Clemenceau may contain anywhere between 40 tonnes and 500 tonnes of asbestos. What is lamentable, but not at all surprising considering the quality of science practiced by government scientific institutions, is that the expert-packed SCMC has issued arbitrary and unscientific statements regarding the extent of decontamination required, or acceptable. In the case of Clemenceau, one of the several conditions imposed by the SCMC – all conditions were violated by the exporter and importer – stipulated that 98% of the asbestos would have to be decontaminated. Expressing concern about the Indian environment, the SCMC has also recommended that the residual asbestos be re-exported to France.
First, let’s deal with the arbitrary, out-of-the-hat figure of 98%. Why 98? Why not 95% or 100%? If the total asbestos on board is 1,000 tonnes, the SCMC has declared that the shipment would be acceptable and legal if 980 tonnes are removed, and 20 tonnes of asbestos are sent to India. If the total asbestos onboard is only 100 tonnes, it says leaving behind 2 tonnes is okay. The difference between 2 and 20 is significant, but immaterial to the fate of the workers who are forced to strip the asbestos manually.
The Ministry of Environment’s claim that India is capable of dismantling ships in an environmentally sound manner is a lie. The problem is not merely with the environmental fate of asbestos after it is removed. The highest risks are faced by workers engaged in the decontamination. France’s decision to send the ships to India does not stem from a concern for its workers. French workers know their rights. Any worker who handles asbestos is required to be covered by expensive insurance schemes; the precautions to be taken to prevent exposure to workers and the environment cost a lot of money.
Asbestos experts will tell you about cases of exposure even among workers engaged in decontamination in industrialised countries where rigorous precautionary steps are taken as mandated by law. To think that India with its corrupt regulatory system, clueless scientists and intellectually bankrupt oversight committees can do a better job of decontamination than OECD countries is foolish.
The way to work out how much decontamination should be required for ships should be left to intergovernmental panels of specialists set up expressly to handle such tasks. Indeed, the Supreme Court in its order of October 14, 2003, exhorts the Government of India to “participate in international meetings on shipbreaking at the level of the International Maritime Organisation and the Basel Convention’s Technical Working Group with a clear mandate for the decontamination of ships of their hazardous substances such as asbestos, waste oil, gas and PCBs prior to exports to India for breaking.”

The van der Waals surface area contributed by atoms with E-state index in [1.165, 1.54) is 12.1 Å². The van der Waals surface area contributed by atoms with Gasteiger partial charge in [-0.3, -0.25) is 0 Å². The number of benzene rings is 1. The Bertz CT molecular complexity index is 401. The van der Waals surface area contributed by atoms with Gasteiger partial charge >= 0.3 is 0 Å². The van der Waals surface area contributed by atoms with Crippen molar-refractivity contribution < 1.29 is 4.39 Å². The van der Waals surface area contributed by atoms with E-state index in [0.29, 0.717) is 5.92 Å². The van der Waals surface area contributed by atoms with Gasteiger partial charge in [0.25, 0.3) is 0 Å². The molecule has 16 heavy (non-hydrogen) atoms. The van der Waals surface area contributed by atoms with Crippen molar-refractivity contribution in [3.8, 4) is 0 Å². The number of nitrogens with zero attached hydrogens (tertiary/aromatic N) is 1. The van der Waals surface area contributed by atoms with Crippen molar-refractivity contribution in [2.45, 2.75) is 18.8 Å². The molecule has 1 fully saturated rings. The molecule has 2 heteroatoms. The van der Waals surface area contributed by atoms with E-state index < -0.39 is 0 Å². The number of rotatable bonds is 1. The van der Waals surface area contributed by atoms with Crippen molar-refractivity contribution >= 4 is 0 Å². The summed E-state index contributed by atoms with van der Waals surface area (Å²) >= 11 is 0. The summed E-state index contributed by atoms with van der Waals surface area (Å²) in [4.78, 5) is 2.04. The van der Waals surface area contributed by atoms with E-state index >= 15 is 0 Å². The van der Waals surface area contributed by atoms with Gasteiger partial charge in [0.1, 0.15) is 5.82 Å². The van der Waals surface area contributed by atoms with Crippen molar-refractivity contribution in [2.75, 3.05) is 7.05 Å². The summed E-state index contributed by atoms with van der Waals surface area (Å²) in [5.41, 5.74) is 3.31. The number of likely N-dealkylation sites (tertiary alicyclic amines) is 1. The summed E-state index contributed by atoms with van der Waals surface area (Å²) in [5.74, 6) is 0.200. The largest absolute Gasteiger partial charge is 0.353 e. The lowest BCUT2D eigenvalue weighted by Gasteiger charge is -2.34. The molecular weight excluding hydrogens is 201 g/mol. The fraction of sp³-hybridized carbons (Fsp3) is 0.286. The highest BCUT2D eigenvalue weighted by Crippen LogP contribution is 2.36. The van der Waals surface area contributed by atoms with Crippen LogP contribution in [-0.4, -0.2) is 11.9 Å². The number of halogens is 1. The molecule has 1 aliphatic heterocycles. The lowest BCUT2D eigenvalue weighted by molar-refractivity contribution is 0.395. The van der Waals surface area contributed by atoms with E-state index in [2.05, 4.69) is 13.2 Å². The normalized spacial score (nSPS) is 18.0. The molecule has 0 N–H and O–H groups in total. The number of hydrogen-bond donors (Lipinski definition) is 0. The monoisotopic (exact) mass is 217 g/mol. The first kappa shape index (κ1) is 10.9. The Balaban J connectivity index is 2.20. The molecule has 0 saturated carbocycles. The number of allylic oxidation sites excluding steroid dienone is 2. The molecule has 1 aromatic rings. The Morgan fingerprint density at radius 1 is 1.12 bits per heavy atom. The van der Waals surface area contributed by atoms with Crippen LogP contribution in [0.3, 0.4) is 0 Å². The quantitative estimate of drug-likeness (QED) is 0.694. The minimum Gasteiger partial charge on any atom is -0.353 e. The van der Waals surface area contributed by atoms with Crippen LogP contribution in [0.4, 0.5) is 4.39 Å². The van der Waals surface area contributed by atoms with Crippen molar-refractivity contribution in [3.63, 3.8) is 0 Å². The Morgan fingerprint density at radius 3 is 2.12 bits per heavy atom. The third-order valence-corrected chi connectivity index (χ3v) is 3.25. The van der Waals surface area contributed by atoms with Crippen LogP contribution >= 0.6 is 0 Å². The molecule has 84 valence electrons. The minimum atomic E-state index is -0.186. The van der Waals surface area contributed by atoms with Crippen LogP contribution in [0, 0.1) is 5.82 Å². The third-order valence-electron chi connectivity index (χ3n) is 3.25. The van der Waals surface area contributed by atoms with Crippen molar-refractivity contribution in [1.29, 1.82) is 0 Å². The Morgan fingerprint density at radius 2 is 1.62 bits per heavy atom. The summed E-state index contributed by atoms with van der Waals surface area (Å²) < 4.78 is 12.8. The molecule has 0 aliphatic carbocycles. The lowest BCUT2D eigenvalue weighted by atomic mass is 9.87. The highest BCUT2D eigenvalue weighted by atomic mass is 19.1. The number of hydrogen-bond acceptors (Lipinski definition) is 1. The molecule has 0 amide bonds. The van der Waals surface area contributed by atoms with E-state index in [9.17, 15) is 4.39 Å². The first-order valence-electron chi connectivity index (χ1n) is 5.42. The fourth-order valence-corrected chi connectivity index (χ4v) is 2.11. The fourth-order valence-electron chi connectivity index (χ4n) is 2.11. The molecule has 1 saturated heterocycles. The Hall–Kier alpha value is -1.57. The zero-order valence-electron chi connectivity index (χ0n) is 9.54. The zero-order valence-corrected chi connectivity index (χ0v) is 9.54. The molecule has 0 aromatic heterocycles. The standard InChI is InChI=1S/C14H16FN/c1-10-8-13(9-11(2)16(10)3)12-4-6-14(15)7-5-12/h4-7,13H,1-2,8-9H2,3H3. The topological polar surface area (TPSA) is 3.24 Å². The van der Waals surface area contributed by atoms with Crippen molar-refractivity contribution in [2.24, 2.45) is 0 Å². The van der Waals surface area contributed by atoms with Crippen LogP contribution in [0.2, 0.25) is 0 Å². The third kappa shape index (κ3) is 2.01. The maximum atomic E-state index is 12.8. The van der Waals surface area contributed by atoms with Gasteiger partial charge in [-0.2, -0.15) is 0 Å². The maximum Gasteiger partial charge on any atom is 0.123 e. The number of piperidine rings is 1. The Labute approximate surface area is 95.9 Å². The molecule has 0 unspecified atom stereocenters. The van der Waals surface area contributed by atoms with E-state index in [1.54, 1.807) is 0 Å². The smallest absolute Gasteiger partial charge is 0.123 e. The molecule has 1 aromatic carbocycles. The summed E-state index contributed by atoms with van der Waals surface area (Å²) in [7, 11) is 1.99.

The need of the hour, as rightly pointed out by the apex Court, is for the Open Ended Working Group of the Basel Convention to develop technical criteria to determine how much decontamination is required to render the ship non-hazardous under Basel. This cannot be done by pontificators who arbitrarily decide that 98% decontamination is adequate or that 40 tonnes is okay. Such decisions have to be rooted in science and an understanding of the breaking conditions in countries like Bangladesh and India, where workers enjoy few rights, and the regulators are in bed with the industry.
The fate of the French warship Clemenceau could be the clincher that decides whether or not India will remain a trash-servicing economy. If this is allowed to enter India for breaking, the US is ready to send us another 132 leaking, toxic tubs that were once naval vessels. These ships are currently anchored in Virginia, Texas and California and seen as an ongoing source of pollution of the harbour. Earlier attempts in 1998 to send it to India failed after protests in India by trade unions and local environmental organisations forced the US to place a moratorium on the export of the naval ships. However, the US and a number of other governments with mothballed fleets are looking at the Clemenceau case with much interest.
Unfortunately, Clemenceau is not a clear case of the rich dumping on the poor. The French have rightly assessed the lack of resolve in India to fight waste-dumping. Emboldened by the safe passage granted to the Danish fugitive ships, Riky and Beauport II, by the Ministry of Environment and the SCMC, countries such as France find India a willing recipient of toxic trash.
(Nityanand Jayaraman is an independent journalist and researcher focusing on unearthing and reporting on corporate crimes against human rights and the environment.)